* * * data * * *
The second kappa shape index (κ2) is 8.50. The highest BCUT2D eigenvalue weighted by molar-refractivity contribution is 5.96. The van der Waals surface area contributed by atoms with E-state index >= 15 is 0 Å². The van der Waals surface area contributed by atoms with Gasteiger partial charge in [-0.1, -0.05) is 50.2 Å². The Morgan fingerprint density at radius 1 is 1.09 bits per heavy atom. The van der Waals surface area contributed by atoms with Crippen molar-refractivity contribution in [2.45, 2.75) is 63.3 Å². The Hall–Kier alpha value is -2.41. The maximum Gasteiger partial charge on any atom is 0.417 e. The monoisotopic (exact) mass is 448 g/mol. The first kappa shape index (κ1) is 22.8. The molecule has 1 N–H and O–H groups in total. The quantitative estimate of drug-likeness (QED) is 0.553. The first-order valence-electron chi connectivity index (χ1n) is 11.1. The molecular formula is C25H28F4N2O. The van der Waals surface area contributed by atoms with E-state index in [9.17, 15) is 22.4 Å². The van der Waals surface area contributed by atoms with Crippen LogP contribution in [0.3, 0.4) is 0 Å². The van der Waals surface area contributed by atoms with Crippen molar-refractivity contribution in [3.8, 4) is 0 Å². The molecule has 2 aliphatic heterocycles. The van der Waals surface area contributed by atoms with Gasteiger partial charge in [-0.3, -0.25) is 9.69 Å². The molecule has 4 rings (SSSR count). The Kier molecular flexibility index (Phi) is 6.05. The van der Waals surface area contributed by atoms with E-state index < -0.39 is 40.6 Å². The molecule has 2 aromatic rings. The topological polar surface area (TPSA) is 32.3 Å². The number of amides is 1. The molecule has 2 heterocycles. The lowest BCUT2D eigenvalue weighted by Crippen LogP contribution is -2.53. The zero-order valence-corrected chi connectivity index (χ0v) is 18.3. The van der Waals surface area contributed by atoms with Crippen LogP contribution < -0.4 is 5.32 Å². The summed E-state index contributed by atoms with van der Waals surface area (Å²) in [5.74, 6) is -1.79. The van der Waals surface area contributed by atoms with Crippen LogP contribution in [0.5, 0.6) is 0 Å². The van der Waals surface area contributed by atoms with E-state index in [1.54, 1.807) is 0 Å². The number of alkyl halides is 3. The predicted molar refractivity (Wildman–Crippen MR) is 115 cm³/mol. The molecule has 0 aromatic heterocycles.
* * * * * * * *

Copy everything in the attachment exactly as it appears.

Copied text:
The second kappa shape index (κ2) is 8.50. The highest BCUT2D eigenvalue weighted by molar-refractivity contribution is 5.96. The van der Waals surface area contributed by atoms with E-state index >= 15 is 0 Å². The van der Waals surface area contributed by atoms with Gasteiger partial charge in [-0.1, -0.05) is 50.2 Å². The Morgan fingerprint density at radius 1 is 1.09 bits per heavy atom. The van der Waals surface area contributed by atoms with Crippen molar-refractivity contribution in [2.45, 2.75) is 63.3 Å². The Hall–Kier alpha value is -2.41. The maximum Gasteiger partial charge on any atom is 0.417 e. The monoisotopic (exact) mass is 448 g/mol. The first kappa shape index (κ1) is 22.8. The molecule has 1 N–H and O–H groups in total. The quantitative estimate of drug-likeness (QED) is 0.553. The first-order valence-electron chi connectivity index (χ1n) is 11.1. The molecular formula is C25H28F4N2O. The van der Waals surface area contributed by atoms with E-state index in [9.17, 15) is 22.4 Å². The van der Waals surface area contributed by atoms with Crippen LogP contribution in [0.3, 0.4) is 0 Å². The van der Waals surface area contributed by atoms with Crippen molar-refractivity contribution in [3.8, 4) is 0 Å². The molecule has 2 aliphatic heterocycles. The van der Waals surface area contributed by atoms with Gasteiger partial charge in [-0.3, -0.25) is 9.69 Å². The molecule has 4 rings (SSSR count). The Kier molecular flexibility index (Phi) is 6.05. The van der Waals surface area contributed by atoms with E-state index < -0.39 is 40.6 Å². The molecule has 2 aromatic rings. The topological polar surface area (TPSA) is 32.3 Å². The number of amides is 1. The molecule has 2 heterocycles. The lowest BCUT2D eigenvalue weighted by Crippen LogP contribution is -2.53. The zero-order valence-corrected chi connectivity index (χ0v) is 18.3. The van der Waals surface area contributed by atoms with Crippen LogP contribution < -0.4 is 5.32 Å². The summed E-state index contributed by atoms with van der Waals surface area (Å²) in [5.74, 6) is -1.79. The van der Waals surface area contributed by atoms with Crippen LogP contribution in [0.5, 0.6) is 0 Å². The van der Waals surface area contributed by atoms with E-state index in [1.54, 1.807) is 0 Å². The number of alkyl halides is 3. The predicted molar refractivity (Wildman–Crippen MR) is 115 cm³/mol. The molecule has 0 aromatic heterocycles.